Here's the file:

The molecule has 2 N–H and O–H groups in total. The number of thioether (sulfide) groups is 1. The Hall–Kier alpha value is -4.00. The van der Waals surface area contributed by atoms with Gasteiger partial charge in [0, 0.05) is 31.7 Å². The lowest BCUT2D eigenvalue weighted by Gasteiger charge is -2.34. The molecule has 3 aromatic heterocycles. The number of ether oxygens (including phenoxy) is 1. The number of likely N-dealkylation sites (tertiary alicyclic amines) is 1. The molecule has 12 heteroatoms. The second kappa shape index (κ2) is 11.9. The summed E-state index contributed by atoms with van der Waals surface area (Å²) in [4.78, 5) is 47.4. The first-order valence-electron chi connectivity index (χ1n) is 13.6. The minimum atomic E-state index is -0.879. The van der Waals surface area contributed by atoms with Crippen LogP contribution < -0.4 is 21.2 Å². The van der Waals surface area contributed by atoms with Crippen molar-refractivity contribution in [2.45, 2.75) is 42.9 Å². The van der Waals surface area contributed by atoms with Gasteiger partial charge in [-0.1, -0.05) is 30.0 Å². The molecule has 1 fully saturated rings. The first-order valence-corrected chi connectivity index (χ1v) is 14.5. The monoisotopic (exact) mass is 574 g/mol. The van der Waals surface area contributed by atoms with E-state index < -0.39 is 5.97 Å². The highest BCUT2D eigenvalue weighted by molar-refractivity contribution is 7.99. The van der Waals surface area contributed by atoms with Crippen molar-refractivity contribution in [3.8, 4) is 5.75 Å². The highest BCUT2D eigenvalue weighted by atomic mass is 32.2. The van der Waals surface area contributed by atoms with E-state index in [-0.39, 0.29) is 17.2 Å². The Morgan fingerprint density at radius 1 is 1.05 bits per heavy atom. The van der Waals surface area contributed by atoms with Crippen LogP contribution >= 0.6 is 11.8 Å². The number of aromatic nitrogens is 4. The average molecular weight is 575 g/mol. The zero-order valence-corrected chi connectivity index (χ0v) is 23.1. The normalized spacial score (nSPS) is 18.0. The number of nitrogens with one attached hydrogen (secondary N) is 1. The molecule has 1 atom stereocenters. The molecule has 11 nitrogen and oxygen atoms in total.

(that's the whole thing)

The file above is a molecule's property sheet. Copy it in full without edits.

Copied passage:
The molecule has 2 N–H and O–H groups in total. The number of thioether (sulfide) groups is 1. The Hall–Kier alpha value is -4.00. The van der Waals surface area contributed by atoms with Gasteiger partial charge in [0, 0.05) is 31.7 Å². The lowest BCUT2D eigenvalue weighted by Gasteiger charge is -2.34. The molecule has 3 aromatic heterocycles. The number of ether oxygens (including phenoxy) is 1. The number of likely N-dealkylation sites (tertiary alicyclic amines) is 1. The molecule has 12 heteroatoms. The second kappa shape index (κ2) is 11.9. The summed E-state index contributed by atoms with van der Waals surface area (Å²) in [4.78, 5) is 47.4. The first-order valence-electron chi connectivity index (χ1n) is 13.6. The minimum atomic E-state index is -0.879. The van der Waals surface area contributed by atoms with Crippen LogP contribution < -0.4 is 21.2 Å². The van der Waals surface area contributed by atoms with Crippen molar-refractivity contribution in [2.45, 2.75) is 42.9 Å². The van der Waals surface area contributed by atoms with Gasteiger partial charge in [-0.1, -0.05) is 30.0 Å². The molecule has 1 fully saturated rings. The first-order valence-corrected chi connectivity index (χ1v) is 14.5. The monoisotopic (exact) mass is 574 g/mol. The van der Waals surface area contributed by atoms with E-state index < -0.39 is 5.97 Å². The highest BCUT2D eigenvalue weighted by molar-refractivity contribution is 7.99. The van der Waals surface area contributed by atoms with Crippen molar-refractivity contribution in [3.8, 4) is 5.75 Å². The highest BCUT2D eigenvalue weighted by atomic mass is 32.2. The van der Waals surface area contributed by atoms with E-state index in [-0.39, 0.29) is 17.2 Å². The Morgan fingerprint density at radius 1 is 1.05 bits per heavy atom. The van der Waals surface area contributed by atoms with Crippen LogP contribution >= 0.6 is 11.8 Å². The number of aromatic nitrogens is 4. The average molecular weight is 575 g/mol. The zero-order valence-corrected chi connectivity index (χ0v) is 23.1. The normalized spacial score (nSPS) is 18.0. The number of nitrogens with one attached hydrogen (secondary N) is 1. The molecule has 1 atom stereocenters. The molecule has 11 nitrogen and oxygen atoms in total.